Cisco to pass on rising component costs to customers
Cisco CEO Chuck Robbins says the company is set to increase prices on certain products, in light of the rising cost of securing components in the global chip shortage.
Robbins made the admission while responding to questions from analysts on an earnings call on Thursday. He said the firm had already “made some decisions” to increase product prices, adding that Cisco is also looking closely at other products “based on where we have costs that we believe are going to be sustained.”
“But we’re erring hard right now on taking care of our customers and trying to optimise our ability to deliver to them right now because we think that improves our relationships, and it improves our position over the long term with these customers,” Robbins noted.
The Cisco chief noted that orders grew 10 per cent in Q3, the highest rate since the first quarter of the company’s fiscal 2012. Infrastructure platforms, security, collaboration and Webscale were among the units that saw revenue growth.
“We are experiencing the strongest demand in nearly a decade. We are also seeing similar component shortage supply issues as our peers,” he said.
Robbins also revealed that the company is now paying more per component, and spending more to speed up shipments.
“We’re feeling more momentum than we have in a long time and I didn’t feel like that was the right decision for the company. We decided to take it on the chin,” he said, according to Bloomberg.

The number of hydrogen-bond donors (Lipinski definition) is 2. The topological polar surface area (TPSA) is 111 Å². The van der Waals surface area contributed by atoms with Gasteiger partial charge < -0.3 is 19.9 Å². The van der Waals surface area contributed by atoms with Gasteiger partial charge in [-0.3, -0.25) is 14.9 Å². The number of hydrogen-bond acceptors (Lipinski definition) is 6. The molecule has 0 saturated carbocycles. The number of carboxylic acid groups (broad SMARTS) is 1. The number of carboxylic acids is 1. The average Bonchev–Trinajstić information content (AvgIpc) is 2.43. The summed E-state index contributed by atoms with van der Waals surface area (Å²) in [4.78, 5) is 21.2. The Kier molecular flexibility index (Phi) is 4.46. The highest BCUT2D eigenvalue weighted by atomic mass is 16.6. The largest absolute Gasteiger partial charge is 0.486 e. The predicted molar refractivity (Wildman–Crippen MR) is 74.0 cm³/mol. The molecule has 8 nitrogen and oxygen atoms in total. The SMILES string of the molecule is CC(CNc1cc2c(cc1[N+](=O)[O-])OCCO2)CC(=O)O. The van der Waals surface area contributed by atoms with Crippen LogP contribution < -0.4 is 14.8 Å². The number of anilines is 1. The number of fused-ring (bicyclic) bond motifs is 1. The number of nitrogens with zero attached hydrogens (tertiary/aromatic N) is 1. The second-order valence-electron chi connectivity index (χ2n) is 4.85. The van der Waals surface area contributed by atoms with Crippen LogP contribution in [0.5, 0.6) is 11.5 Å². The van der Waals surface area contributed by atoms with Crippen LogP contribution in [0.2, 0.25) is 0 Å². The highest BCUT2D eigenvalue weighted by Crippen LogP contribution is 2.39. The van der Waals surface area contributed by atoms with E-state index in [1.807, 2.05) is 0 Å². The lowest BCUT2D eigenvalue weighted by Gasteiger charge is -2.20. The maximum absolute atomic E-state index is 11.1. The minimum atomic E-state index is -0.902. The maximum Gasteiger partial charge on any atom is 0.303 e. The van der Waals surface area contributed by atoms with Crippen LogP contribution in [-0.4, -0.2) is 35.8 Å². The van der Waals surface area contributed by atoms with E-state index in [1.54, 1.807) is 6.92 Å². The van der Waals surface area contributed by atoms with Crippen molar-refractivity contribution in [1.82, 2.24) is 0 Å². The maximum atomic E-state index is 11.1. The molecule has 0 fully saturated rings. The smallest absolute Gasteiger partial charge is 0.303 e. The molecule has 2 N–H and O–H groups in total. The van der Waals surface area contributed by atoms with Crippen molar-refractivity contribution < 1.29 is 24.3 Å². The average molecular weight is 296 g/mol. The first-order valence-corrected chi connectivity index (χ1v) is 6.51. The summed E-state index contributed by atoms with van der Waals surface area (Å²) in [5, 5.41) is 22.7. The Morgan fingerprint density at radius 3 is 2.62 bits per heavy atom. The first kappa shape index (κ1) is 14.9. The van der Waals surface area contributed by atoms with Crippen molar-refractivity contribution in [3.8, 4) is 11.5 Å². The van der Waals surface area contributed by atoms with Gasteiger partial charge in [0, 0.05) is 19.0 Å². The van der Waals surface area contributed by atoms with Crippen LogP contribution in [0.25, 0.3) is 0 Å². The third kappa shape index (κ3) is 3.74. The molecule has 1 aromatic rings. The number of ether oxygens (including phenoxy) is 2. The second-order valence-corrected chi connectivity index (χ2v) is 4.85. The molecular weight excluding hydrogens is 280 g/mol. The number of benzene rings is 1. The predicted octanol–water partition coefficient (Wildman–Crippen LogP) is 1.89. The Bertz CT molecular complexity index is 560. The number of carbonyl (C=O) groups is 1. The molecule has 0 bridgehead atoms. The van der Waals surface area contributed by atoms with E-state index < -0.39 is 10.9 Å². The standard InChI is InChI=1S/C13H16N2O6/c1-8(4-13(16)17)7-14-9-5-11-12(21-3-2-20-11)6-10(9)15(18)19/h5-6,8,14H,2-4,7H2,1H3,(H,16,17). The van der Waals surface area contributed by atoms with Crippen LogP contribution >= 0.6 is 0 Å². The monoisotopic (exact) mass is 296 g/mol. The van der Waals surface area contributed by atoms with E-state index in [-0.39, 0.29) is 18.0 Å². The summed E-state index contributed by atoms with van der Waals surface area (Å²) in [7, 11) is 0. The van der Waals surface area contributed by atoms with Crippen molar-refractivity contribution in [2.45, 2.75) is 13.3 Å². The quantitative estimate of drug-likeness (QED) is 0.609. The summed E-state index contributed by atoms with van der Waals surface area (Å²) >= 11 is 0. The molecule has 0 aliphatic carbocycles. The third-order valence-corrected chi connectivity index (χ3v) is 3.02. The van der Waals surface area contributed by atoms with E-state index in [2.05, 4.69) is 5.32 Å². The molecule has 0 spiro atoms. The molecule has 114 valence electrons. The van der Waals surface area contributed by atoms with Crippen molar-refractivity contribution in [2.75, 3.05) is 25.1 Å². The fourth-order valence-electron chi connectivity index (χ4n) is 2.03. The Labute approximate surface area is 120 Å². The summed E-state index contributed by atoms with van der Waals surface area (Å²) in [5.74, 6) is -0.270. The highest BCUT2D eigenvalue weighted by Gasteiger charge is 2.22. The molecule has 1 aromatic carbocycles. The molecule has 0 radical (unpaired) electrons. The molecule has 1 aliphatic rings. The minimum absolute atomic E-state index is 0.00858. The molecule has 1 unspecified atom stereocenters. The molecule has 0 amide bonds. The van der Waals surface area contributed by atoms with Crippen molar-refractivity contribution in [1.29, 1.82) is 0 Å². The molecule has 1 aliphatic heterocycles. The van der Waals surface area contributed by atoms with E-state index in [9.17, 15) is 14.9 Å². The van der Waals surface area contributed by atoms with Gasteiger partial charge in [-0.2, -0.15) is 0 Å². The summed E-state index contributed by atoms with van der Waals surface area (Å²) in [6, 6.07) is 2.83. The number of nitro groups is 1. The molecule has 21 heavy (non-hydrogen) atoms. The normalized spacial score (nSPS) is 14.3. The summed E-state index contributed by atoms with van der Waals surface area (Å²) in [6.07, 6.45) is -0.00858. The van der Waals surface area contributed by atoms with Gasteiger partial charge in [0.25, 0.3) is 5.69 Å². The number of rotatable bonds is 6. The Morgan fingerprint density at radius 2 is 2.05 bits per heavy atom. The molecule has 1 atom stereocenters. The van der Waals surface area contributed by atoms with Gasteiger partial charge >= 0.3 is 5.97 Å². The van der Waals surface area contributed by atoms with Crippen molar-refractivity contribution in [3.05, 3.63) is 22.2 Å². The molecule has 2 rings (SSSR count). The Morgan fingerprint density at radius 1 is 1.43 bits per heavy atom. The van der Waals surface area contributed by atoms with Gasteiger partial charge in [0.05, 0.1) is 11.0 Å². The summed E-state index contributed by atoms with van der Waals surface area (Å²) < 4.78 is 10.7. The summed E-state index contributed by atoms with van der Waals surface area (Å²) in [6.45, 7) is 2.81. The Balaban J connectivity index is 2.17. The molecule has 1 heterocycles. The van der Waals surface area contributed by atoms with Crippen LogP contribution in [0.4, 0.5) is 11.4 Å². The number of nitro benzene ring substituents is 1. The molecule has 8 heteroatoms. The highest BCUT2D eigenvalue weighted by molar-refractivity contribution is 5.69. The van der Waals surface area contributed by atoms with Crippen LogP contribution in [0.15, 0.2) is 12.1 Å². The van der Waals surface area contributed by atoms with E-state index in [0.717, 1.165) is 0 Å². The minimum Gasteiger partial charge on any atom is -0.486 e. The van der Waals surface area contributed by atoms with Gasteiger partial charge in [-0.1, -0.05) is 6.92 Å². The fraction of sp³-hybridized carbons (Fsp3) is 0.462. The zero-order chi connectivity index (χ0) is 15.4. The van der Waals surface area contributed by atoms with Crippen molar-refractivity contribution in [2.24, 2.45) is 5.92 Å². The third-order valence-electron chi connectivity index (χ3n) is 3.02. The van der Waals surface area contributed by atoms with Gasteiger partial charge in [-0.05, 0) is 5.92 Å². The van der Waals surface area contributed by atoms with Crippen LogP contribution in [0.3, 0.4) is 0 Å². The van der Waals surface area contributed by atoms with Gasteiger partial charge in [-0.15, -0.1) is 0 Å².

Cisco announced on Thursday that its Q3 revenue increased seven per cent year-on-year to $12.8 billion, while profit grew $89 million to $2.9 billion. Product revenue was up six per cent and service revenue was up eight per cent compared to a year ago.
Robbins attributed the revenue growth to the increase in “hybrid work, digital transformation, cloud and continued strong uptake of our subscription-based offerings.”
Cisco’s Webex and security offering also had a “record quarter.”
Robbins said the result gives him a great “sense of optimism moving forward,” and added that he expects year-on-year revenue growth in the fourth quarter to be between six and eight per cent.
Like most other companies, Cisco is feeling the pinch of a shortage of chips available to meet rising demand. A study published by Gartner last week predicted chip supplies to remain severe to moderate this year.
Robbins said last month that the he expects global computer chip shortage to impact supply chains for the rest of the year.
Robbins told the BBC that it doesn’t matter where computer chips are produced, as long as there is a diversity of supply globally.
“What we don’t want is to have consolidation where any of the risks that we may face could, frankly, result in the situation we’re seeing today, whether it’s weather-related disaster risks, whether it’s single point of failure risk, whether its geopolitical risks, whatever those are.
“We just need more options, I think, for where semiconductors are built.”